Sunday's rain didn't just bring flooding to the area's roads and basements, it set a new date record for most rainfall recorded at the Morgantown airport.

"It was very heavy and very localized, " Chris Leonardi, meteorologist with the National Weather Service in Pittsburgh, said of Sunday's storm.

The sensor at the Morgantown airport recorded 1.92 inches of rain, surpassing the previous date record of 1.42 inches in 1951, Leonardi said.

There are radar indications that parts of eastern Monongalia County, into Preston County, got as much as 5 inches of rain, he said.

While 1.92 inches of rain would cause flooding anyway, the ground was already saturated from rain the previous week, Leonardi said. It also didn't help that Sunday's storm was slow-moving.

Monongalia County 911 took 30 reports of flood structures, mostly in basements, and 16 reports of downed trees, director Jim Smith said. Most of those calls came in from 1-7 p.m.

Two people needed to be rescued from their vehicles after driving through standing water and becoming stuck, Smith said. One of those was on Valley View Road near Chateau Royale apartments and the WVU Medicine parking garage.

Smith said such a large amount of rain in such a short amount of time overwhelmed the drainage systems on many roads, notably around the intersection of Patteson Drive and University Avenue. Driving through standing water is dangerous and if you can't see the road, "don't drown, turn around, " Smith said.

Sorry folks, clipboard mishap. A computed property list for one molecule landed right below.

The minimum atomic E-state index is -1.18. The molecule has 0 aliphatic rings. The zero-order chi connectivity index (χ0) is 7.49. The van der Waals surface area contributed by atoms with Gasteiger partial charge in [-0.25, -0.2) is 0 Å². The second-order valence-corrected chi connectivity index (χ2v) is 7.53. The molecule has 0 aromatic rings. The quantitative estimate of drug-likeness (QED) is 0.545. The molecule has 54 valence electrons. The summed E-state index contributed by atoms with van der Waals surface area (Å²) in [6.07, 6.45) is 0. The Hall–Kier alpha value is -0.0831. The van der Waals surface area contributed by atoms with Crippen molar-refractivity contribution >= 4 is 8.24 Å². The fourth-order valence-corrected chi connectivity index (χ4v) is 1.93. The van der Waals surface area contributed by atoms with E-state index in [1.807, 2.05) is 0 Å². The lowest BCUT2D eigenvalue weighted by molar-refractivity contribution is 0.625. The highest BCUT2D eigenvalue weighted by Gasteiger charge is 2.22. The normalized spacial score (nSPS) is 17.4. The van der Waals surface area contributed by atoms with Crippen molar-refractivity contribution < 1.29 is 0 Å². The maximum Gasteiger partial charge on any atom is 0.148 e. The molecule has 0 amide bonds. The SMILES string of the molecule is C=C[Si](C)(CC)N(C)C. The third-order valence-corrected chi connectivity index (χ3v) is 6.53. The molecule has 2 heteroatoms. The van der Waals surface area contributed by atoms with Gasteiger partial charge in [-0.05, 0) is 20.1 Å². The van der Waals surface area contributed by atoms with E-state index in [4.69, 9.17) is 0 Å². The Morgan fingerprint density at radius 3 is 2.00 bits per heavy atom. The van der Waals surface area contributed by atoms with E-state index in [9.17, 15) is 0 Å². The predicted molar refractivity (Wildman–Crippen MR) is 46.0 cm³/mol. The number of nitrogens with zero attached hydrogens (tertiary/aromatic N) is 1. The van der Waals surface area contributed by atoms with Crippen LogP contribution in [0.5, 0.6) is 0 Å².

The Morgantown Fire Department assisted in clearing water from basements and provided rescue services, city communications director Andrew Stacy said. The Morgantown Police Department directed traffic until water receded.

Smith spoke with the City of Morgantown and West Virginia Division of Highways about the damage on Monday morning. He said the DOH was going to take care of some damage on Aarons Creek Road and Beulah Road on Monday.

There is damage to the road at the intersection of University Avenue and Patteson Drive, but it is safe to drive on, Stacy said. The city's engineering department started assessing the damage to city property shortly after the storm on Sunday. Engineers are working with the Morgantown Utility Board to inspect the box culvert that crosses under the intersection before permanent repairs are made.

"In the meantime, crews will place a temporary patch on it, " Stacy said. "Other than that, the damage was primarily downed trees damaging fencing and debris."

Annie Darlene, who lives on the corner of Aspen Street and Collins Ferry Road, had 4 1 /2 feet of water come into her basement, she posted on a Facebook group.

There was a chance of additional rain on Monday, Leonardi said. The next decent chance of rain is on Friday with a cooler-and-less-humid week in between. Daytime temperatures should be in the 70s until Friday, when it climbs back into the lower 80s, Leonardi said.

Source: The Dominion Post